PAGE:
To continue a recent theme, we offer this ECG, which appears on quick glance to be an atrial bigeminy. On closer inspection, we do not see ectopic P' waves in the second conducted beats of each pair. In fact, the P waves look the same in both the first and second beats. However, if you look very closely (we enlarged the screen), you may notice that the second T wave of each pair is slightly larger with a slightly different morphology than the first T wave. If this distortion of the second T waves represents a PAC, the PAC is non-conducted and concealed in the T wave. If that concealed P wave is able to penetrate and depolarize the sinus node, we might expect the sinus node to be reset, and the next P wave and QRS combination is right on time.
So, what looks like an "atrial bigeminy" might actually be an "atrial trigeminy" - albeit with non-conducted PACs.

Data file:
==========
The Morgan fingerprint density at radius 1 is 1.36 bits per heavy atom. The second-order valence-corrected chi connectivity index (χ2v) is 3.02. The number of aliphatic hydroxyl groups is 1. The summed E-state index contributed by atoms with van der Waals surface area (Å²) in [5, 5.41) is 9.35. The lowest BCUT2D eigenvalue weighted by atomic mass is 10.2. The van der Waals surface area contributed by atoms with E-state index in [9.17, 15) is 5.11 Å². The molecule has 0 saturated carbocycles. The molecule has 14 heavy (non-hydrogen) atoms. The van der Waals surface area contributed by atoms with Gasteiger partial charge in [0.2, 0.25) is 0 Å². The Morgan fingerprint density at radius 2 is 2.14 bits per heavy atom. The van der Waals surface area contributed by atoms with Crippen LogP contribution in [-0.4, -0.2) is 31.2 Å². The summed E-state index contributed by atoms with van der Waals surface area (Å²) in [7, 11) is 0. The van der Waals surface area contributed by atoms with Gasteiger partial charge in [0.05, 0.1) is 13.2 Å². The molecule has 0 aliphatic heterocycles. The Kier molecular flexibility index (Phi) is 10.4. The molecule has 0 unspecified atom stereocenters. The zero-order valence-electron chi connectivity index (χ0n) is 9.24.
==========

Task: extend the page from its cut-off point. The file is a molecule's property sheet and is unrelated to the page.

Also notable is the subtle ST elevation in V1, V2, and V3, which should be evaluated with clinical data. Unfortunately, we do not have information about the patient. Also, V2 and V3 do not represent normal or expected R wave progression. The chest leads should have rS patterns, and they should progress from small r waves and deep S waves in V1 with gradually taller R waves and shorter S waves across the chest wall. V6 should be, finally, all upright. We suspect lead reversal between V2 and V3, or misplacement of the electrodes in general. Also, the q waves in those leads seem misplaced, without the usual configuration of pathological Q waves in those leads.
We would love to hear your opinions about this interesting rhythm.